When considering the loudest and most bombastic bands in rock history, special attention must be given to the power trio. Three-piece groups, when left to their own devices, often create unique and groundbreaking sound that advance their particular genres. Whether it is the progressive rock majesty of Emerson, Lake & Palmer and Rush, or the gritty nihilism of Nirvana and Death Grips, the power trio typically blazes a trail that inspires future musical acts.
One of the loudest trios of recent memory are the menacingly-named A Place to Bury Strangers, a post-punk-revival outfit hailing from New York. One ubiquitous comment in APTBS fan circles surrounds the band’s intense live performances, which are noticeably louder than their studio albums. Their intense sound draws upon noise rock, shoegaze and experimental, but critics have compared their three studio albums to the seminal proto-emo group Joy Division. With this remarkable praise and attention, it is no wonder that fans of APTBS inhabit both the mainstream and underground subcultures of music.
With high hopes and expectations, A Place to Bury Strangers’ fourth album Transfixiation continues the band’s growing catalog, albeit sounding slightly different than previous records. From the first note on the first track “Supermaster”, it is clear that APTBS is trying out cleaner production, as well as a more varied tone. The most striking thing about Transfixiation’s first song is how subdued it sounds. For the group labeled as the “Loudest Band in New York”, A Place to Bury Strangers certainly kicks the album off quietly; the mood of “Supermaster” is a pale imitation of an early 2000s Nine Inch Nails B-side, complete with a generic bass line, a toothless industrial drum beat, and introspective, yet superficial lyrics (“What have I become” repeated ad nauseam). It is an underwhelming and, frankly, boring way to introduce the trio’s trademark sound in 2015. The first single of the record, “Straight”, plays next, and while it increases the beats-per-minute and adds some noise variety with guitar feedback and electronic programming, the lyrical content remains uninspired. It appears as if vocalist Oliver Ackerman’s droning psychedelic delivery has been tailored for radio-friendly content: Ackerman has not lost his ability to carry an apocalyptic tune, but the squeaky-clean production and bland prose hinder the normally dynamic nature of the band.
As Transfixiation keeps spinning, APTBS starts to remember how to build up their usually impenetrable walls of sound. The track “What We Don’t See” is the first reminder that the band that blew the faces off audiences worldwide still can put together a blistering post-punk performance. “What We Don’t See” immediately inundates the listener with some strange electronica tones that sound straight out of Boards of Canada’s library and continues mercilessly assaulting the eardrums with massive guitars and bass; unfortunately, the song is only two-minutes and twenty-six seconds long and leads into Transfixiation’s most tedious and longest track, “Deeper”. For over six minutes, Ackerman tries out his best Marilyn Manson impression, emulating the God of Fuck’s style and delivery over a bed of distorted power chords and the occasional bass drum kick. Truly a shameless rip-off of Manson’s more recent body of work, the song does not work as a nostalgia trip, much less as an original APTBS effort. Tracks like “Deeper” break up the periodically intense pieces on Transfixiation; the band wants to compose creative material and prove that A Place to Bury Strangers’ brand of noise-post-punk is still relevant, but the slower, less melodic offerings inhibit the flow of the album, and thus the listener’s enjoyment.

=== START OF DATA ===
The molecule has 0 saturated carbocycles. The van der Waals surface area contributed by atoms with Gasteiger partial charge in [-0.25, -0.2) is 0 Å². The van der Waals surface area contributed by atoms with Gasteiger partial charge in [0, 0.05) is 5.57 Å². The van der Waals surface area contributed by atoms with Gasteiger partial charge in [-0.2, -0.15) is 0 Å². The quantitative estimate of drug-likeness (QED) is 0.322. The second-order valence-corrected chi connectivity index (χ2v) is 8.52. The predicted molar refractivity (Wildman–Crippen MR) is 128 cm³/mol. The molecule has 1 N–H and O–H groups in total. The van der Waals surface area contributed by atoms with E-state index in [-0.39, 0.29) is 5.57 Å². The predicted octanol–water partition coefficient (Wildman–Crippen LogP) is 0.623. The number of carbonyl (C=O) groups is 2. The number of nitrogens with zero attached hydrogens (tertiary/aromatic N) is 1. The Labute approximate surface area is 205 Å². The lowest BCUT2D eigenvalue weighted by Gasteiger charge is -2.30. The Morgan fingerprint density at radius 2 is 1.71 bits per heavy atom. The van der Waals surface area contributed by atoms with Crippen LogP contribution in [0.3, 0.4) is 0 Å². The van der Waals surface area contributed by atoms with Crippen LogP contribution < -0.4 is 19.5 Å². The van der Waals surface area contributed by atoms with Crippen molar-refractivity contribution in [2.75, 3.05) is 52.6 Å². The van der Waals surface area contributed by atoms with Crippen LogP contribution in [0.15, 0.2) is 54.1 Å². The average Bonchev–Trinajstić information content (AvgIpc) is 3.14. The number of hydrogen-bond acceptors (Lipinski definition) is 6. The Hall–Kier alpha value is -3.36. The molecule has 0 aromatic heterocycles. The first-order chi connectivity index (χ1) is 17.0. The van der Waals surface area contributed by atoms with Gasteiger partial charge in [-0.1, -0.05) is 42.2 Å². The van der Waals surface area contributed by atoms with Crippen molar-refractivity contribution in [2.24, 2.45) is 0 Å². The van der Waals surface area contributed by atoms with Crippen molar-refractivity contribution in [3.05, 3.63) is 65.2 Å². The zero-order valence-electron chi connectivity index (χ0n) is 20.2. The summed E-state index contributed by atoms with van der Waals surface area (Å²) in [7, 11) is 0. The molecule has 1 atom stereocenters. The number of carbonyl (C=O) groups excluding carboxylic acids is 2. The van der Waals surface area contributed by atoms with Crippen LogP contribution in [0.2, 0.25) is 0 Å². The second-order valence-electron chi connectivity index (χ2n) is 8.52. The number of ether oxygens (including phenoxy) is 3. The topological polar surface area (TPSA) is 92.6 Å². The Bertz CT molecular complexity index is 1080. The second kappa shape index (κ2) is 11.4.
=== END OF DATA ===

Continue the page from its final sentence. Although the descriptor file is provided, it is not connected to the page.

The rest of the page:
For Transfixiation’s various faults, the record contains some replayable songs. After the album passes the halfway point, the music improves in instrumentation and lyrical quality, reassuring the listener that the 39-minute album contains some choice tracks. The surreal “We’ve Come So Far” puts all of APTBS’s effective pieces together, and the five-minute excursion into psychedelic punk sounds visceral and fresh (particularly the aural psychotic break at two-minutes and forty-five seconds). “Now It’s Over” (not a commentary on the album’s first few songs), shows off the Brooklyn power trio’s ability to erect a shoegazey wall of sound to completely envelop the listener’s brain. The penultimate track “Fill the Void” unleashes a ruthless guitar riff backed up by menacingly-heavy bass and percussion, grabbing one’s attention by the jugular and never letting go until it has been thoroughly destroyed. Moments like these are welcome reminders that A Place to Bury Strangers still knows how to write excellent and dynamic music, and at times, the new direction the trio embarks upon shows their willingness to expand their established sound. It is a shame that the record’s misfires are so glaringly obvious and common; usually, a fan can overlook the weaker tracks because the overall composition of a great album is what matters. Yet, on the polarizing Transfixiation, fans are going to have to parse through the excellent and the terrible songs.
Transfixiation was released Feb. 17 by Dead Oceans